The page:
TLO 1: Demonstrate an Understanding of at Least One Period or Culture of the Past

  • David LudvigssonEmail author


Teaching an historical period is both easy and very difficult. Because content knowledge about past societies, processes, peoples and events is vast, we cannot cover it all in a single course. Therefore, every teacher must define the central content to be taught and learned. This chapter discusses principles for selecting content and suggests that the key question is: what do students need to learn? Considering the limited number of teaching hours in the modern university, scaffolding remains an important function of teaching history, helping students to understand central aspects of the period in question. But equally as important, the classroom should be treated as an opportunity to engage the students and to entice them into the world of the past. Drawing on a course on the early modern period taught at a Swedish university, this chapter suggests a number of ways this could be done including strategies such as the crafted use of questions, designing learning activities on difficult content and varying forms for teaching. The aim is to make students active learners.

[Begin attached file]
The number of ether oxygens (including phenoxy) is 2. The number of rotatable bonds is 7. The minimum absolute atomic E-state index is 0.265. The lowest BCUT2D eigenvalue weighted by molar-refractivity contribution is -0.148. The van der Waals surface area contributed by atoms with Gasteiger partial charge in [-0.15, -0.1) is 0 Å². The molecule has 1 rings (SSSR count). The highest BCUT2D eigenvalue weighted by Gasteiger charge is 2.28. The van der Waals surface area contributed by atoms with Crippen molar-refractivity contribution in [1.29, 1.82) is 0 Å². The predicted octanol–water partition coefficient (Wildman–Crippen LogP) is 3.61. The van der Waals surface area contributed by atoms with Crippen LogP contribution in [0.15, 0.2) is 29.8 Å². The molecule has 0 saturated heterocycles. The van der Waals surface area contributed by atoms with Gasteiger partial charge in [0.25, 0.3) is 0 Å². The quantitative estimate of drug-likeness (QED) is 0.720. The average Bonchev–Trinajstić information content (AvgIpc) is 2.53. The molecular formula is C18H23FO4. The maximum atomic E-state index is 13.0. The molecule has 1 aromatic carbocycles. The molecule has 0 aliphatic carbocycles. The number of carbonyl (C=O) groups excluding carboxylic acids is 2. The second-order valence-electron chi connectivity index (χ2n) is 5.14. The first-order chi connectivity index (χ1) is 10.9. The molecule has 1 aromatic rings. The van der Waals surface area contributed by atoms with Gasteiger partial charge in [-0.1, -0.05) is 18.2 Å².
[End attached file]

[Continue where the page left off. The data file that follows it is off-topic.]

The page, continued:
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© Springer Nature Singapore Pte Ltd. 2018

Authors and Affiliations

  1. 1.Linköping UniversityLinköpingSweden

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